Hell Awaits

Last updated
Hell Awaits
Studio album by
ReleasedMarch 1985 (March 1985) [1] [2]
RecordedSeptember–October 1984
Studio Eldorado Recording Studios, Los Angeles, California [3]
Genre Thrash metal
Length37:11
Label Metal Blade
Producer
Slayer chronology
Live Undead
(1984)
Hell Awaits
(1985)
Reign in Blood
(1986)

Hell Awaits is the second studio album by American thrash metal band Slayer, released in March 1985 by Metal Blade Records. The band's 1983 debut Show No Mercy became Metal Blade Records' highest-selling release, and as a result, producer Brian Slagel desired to release a second Slayer album. To that end, Slagel financed a recording budget (Show No Mercy was paid for by band members) and recruited several experienced producers to help in the studio.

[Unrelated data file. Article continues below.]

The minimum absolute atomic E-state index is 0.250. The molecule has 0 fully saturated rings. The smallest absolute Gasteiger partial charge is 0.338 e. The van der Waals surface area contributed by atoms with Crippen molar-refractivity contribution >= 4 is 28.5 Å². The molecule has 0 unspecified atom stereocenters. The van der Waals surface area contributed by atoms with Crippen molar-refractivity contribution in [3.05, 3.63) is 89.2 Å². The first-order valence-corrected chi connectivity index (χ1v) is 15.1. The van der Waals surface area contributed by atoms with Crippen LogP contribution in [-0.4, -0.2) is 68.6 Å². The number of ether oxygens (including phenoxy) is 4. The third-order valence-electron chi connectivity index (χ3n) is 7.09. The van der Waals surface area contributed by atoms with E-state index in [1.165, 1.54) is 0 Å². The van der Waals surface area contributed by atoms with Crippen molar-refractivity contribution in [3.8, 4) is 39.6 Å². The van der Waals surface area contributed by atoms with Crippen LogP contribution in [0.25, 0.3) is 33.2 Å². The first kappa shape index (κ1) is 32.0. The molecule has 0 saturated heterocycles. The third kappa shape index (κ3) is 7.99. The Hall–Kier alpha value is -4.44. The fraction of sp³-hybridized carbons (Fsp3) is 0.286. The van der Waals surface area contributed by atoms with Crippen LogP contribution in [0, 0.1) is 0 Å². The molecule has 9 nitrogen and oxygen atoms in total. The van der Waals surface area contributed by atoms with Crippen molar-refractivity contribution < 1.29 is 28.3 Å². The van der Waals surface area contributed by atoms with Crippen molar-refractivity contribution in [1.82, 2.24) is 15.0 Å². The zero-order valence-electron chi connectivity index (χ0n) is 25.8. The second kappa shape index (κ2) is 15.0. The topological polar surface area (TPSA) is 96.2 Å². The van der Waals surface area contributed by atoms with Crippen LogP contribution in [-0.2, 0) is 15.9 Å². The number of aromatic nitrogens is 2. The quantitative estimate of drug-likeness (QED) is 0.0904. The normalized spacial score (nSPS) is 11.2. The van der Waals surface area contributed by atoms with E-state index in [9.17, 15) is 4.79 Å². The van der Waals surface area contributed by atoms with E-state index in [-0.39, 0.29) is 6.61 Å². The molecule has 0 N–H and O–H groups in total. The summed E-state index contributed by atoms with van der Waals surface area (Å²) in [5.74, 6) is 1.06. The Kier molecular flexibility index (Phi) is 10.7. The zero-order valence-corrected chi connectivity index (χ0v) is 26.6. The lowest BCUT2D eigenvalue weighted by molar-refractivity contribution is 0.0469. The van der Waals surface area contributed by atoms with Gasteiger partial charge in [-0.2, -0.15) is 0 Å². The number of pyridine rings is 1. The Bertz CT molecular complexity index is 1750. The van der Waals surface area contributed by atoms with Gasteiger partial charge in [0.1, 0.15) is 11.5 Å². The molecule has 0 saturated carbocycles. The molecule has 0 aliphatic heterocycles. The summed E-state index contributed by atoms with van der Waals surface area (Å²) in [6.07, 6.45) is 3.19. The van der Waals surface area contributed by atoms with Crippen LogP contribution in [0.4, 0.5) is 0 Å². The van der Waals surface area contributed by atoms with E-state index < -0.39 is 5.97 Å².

Contents

The lyrical themes on Hell Awaits include hell and Satan, as with their debut; the intro of the title track played backwards reveals the repeated phrase "join us". [4] Musically, the album features the band's most progressive and diverse work compared to their previous releases, and according to Kerry King, he and Jeff Hanneman were very into Mercyful Fate at the time, which then led to the longer and more progressive songs. [5] Defined as "influential to future extreme metal acts," the most popular songs from Hell Awaits were re-recorded by various underground metal bands and have appeared on several tribute albums. [6]

Recording